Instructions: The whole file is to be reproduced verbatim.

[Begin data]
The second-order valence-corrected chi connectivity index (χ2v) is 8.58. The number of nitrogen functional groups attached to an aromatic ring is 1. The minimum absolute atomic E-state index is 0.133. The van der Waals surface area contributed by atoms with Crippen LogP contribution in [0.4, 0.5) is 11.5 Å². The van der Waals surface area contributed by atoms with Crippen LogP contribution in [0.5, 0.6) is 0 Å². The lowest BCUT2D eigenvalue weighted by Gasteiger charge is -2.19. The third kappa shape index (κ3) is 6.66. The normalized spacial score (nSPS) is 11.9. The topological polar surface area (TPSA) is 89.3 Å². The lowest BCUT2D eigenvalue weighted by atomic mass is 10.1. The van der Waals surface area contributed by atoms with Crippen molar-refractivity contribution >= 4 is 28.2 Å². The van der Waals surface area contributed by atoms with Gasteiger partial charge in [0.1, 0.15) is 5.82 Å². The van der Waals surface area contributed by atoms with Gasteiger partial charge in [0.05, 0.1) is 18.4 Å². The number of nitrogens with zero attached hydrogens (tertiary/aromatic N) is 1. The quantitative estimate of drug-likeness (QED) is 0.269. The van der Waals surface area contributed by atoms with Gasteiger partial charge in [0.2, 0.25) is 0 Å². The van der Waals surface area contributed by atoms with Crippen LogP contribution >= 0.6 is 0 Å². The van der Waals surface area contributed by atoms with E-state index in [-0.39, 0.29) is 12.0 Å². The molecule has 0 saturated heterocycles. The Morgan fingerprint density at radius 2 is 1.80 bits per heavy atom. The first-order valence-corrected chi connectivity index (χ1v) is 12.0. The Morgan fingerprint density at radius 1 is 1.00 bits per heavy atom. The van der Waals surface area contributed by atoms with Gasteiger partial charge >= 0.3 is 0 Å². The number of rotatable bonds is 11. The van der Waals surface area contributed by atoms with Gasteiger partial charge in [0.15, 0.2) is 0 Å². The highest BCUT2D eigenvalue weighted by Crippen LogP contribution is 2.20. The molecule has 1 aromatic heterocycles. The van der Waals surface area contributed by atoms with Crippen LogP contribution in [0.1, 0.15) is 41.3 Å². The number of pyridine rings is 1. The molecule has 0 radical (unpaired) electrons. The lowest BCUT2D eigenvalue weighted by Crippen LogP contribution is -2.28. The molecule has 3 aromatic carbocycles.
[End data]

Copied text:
The second-order valence-corrected chi connectivity index (χ2v) is 8.58. The number of nitrogen functional groups attached to an aromatic ring is 1. The minimum absolute atomic E-state index is 0.133. The van der Waals surface area contributed by atoms with Crippen LogP contribution in [0.4, 0.5) is 11.5 Å². The van der Waals surface area contributed by atoms with Crippen LogP contribution in [0.5, 0.6) is 0 Å². The lowest BCUT2D eigenvalue weighted by Gasteiger charge is -2.19. The third kappa shape index (κ3) is 6.66. The normalized spacial score (nSPS) is 11.9. The topological polar surface area (TPSA) is 89.3 Å². The lowest BCUT2D eigenvalue weighted by atomic mass is 10.1. The van der Waals surface area contributed by atoms with Crippen molar-refractivity contribution >= 4 is 28.2 Å². The van der Waals surface area contributed by atoms with Gasteiger partial charge in [0.1, 0.15) is 5.82 Å². The van der Waals surface area contributed by atoms with Gasteiger partial charge in [0.05, 0.1) is 18.4 Å². The number of nitrogens with zero attached hydrogens (tertiary/aromatic N) is 1. The quantitative estimate of drug-likeness (QED) is 0.269. The van der Waals surface area contributed by atoms with Gasteiger partial charge in [0.2, 0.25) is 0 Å². The van der Waals surface area contributed by atoms with Crippen LogP contribution >= 0.6 is 0 Å². The van der Waals surface area contributed by atoms with E-state index in [-0.39, 0.29) is 12.0 Å². The molecule has 0 saturated heterocycles. The Morgan fingerprint density at radius 2 is 1.80 bits per heavy atom. The first-order valence-corrected chi connectivity index (χ1v) is 12.0. The Morgan fingerprint density at radius 1 is 1.00 bits per heavy atom. The van der Waals surface area contributed by atoms with Gasteiger partial charge >= 0.3 is 0 Å². The number of rotatable bonds is 11. The van der Waals surface area contributed by atoms with Gasteiger partial charge in [0.15, 0.2) is 0 Å². The highest BCUT2D eigenvalue weighted by Crippen LogP contribution is 2.20. The molecule has 1 aromatic heterocycles. The van der Waals surface area contributed by atoms with Crippen LogP contribution in [0.1, 0.15) is 41.3 Å². The number of pyridine rings is 1. The molecule has 0 radical (unpaired) electrons. The lowest BCUT2D eigenvalue weighted by Crippen LogP contribution is -2.28. The molecule has 3 aromatic carbocycles.